We all know that alcohol isn't exactly a healthy beverage.
Moderate to severe alcohol use has been linked to all sorts of adverse health outcomes, including infertility, malnutrition, thinning bones, birth defects, and cancer, just to name a few.
And although there's limited (and somewhat questionable, thanks to interference from Big Alcohol) evidence that moderate alcohol consumption could provide some heart-health benefits, alcohol generally isn't something that'll do your body a whole lot of good.
Our question is: could alcohol also be bad for your hair?
We checked in with physician Dr. Peter Bailey to learn more.
The good(ish) news first: Dr. Bailey says there's "never been any study performed which detected a direct link between alcohol consumption and hair loss."
This means that across all the studies that we've performed that examine both hair loss and alcohol intake, scientists and doctors have yet to discover an outright, direct link between alcohol consumption and hair loss.
It could be that we just haven't found the right method of sniffing it out. But it could also be that a direct link doesn't exist -- that's the tricky thing about science. You can provide strong evidence that a phenomenon is true, but it's pretty darn hard to prove that something could never, ever, ever be true, especially given how many mysteries we have yet to unravel about the human body.
And now, for the less good news: a direct link isn't the only way that alcohol could impact hair loss.
Though Dr. Bailey says that it's unlikely that drinking alcohol directly causes hair loss, he points out that "many of the side effects and social behaviors around drinking can indeed cause baldness."
For example, drinking interferes with how well your body is able to absorb nutrients from food.
Dr. Bailey states: "It is well established that drinking, especially heavily, can cause nutritional deficiencies and affect the absorption of important vitamins, minerals and proteins". So even if you're a person who generally follows a very healthy diet, your nightly glass of wine might be blocking your body from accessing everything that you're putting into it.
What's more -- alcohol is a calorie-dense food. While some people might find that they get a case of the munchies when drinking, others may find their appetites satiated because of the drink's density of energy. They're less hungry, and therefore less likely to reach for nutritious, whole foods, further decreasing the amount of nutrients that are digested.
And let's be real: even if you're a person who finds that alcohol makes you more hungry, rather than less, you're probably not craving fruits and veggies aftering swigging back a couple of cold ones. Pizza and fried chicken is probably more where your head's at.
But while delicious, greasy fast foods sure do taste good, they won't get you too far with giving your hair what it needs to grow.
Dr. Bailey says that among individuals who drink heavily, malnourishment can become a real problem. Even if a heavy drinker is able to maintain a healthy weight, they may have a deficiency of several key nutrients, such as zinc, copper, and protein, all of which are needed for hair to grow.
It probably won't come as a surprise to you that alcohol lowers people's inhibitions. When intoxicated (or even just mildly buzzed) people are more likely to engage in risky behaviors that they might regret later.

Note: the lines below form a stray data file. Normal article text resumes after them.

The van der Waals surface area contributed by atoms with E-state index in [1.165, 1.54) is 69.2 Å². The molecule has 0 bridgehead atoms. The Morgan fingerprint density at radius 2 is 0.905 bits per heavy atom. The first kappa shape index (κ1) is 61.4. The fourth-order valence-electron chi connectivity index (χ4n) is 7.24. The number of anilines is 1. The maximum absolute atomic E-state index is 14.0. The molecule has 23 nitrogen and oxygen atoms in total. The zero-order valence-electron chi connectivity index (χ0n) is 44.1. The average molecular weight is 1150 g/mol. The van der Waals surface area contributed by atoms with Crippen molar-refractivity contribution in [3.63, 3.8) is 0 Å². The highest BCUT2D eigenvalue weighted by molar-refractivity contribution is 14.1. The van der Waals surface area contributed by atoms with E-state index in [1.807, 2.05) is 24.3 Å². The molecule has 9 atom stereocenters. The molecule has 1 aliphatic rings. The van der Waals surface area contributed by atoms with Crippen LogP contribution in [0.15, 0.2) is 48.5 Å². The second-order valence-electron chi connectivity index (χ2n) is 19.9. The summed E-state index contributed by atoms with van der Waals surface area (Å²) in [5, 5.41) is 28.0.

This could be something mild, like accidentally telling someone a secret that you would have preferred to have kept to yourself. Or it can be something with very dangerous potential consequences, like driving while intoxicated, or engaging in illicit drug use.
When you're buzzed or intoxicated, your prefrontal cortex (the part of your brain that helps you regulate your behavior in favor of your long term goals) is subdued, and your limbic system (the part of your brain that helps you recognize things that are pleasurable) has more sway over your actions. Thus, activities that you normally might not engage in because of the associated risks that come with them seem more appealing and less dangerous than when you're sober.
Cigarette smoking is one of the many behaviors that a person may be more likely to engage in after they've had a few drinks. Cigarettes are often readily available in drinking environments, like bars, parties, or after-hours hangouts, and often seem more socially acceptable in these environments than they might be in other places that are more often associated with sobriety. And while we've yet to discover a direct link between alcohol and hair loss, Dr. Bailey says that it is "well known that smoking does have a direct link with hair loss."
All in all, moderate alcohol consumption is probably not the worst thing that you could do to your hair. There's little to no current evidence of a direct pathway between the amount of alcohol you drink, and the amount of hair on top of your head.
However, it's important to note that alcohol has some dangerous consequences for both your body and your brain. Alcohol can decrease the amount of nutrients that is available to your body when it tries to digest food -- bad news for anyone who thinks that a couple of mouthfuls of kale will undo a wild night of partying. Alcohol might also make you less likely to eat nutritious food.
And on top of all that, social drinking and social smoking go hand in hand. We know for certain that smoking can lead to a decrease in hair growth. So if you're dead-set on a wild night of drinking, try to do it in an environment that is cigarette-free.
Wanna learn even more about haircare? Here's what you should check out next:
Spoiler: It's not good for it.
Pssst -- if you think your hair color has expired, you should go ahead and ditch it.
The heck is "blotox" anyway?
Sleep easy with your curls secured.
Is this the right curl-cut for you?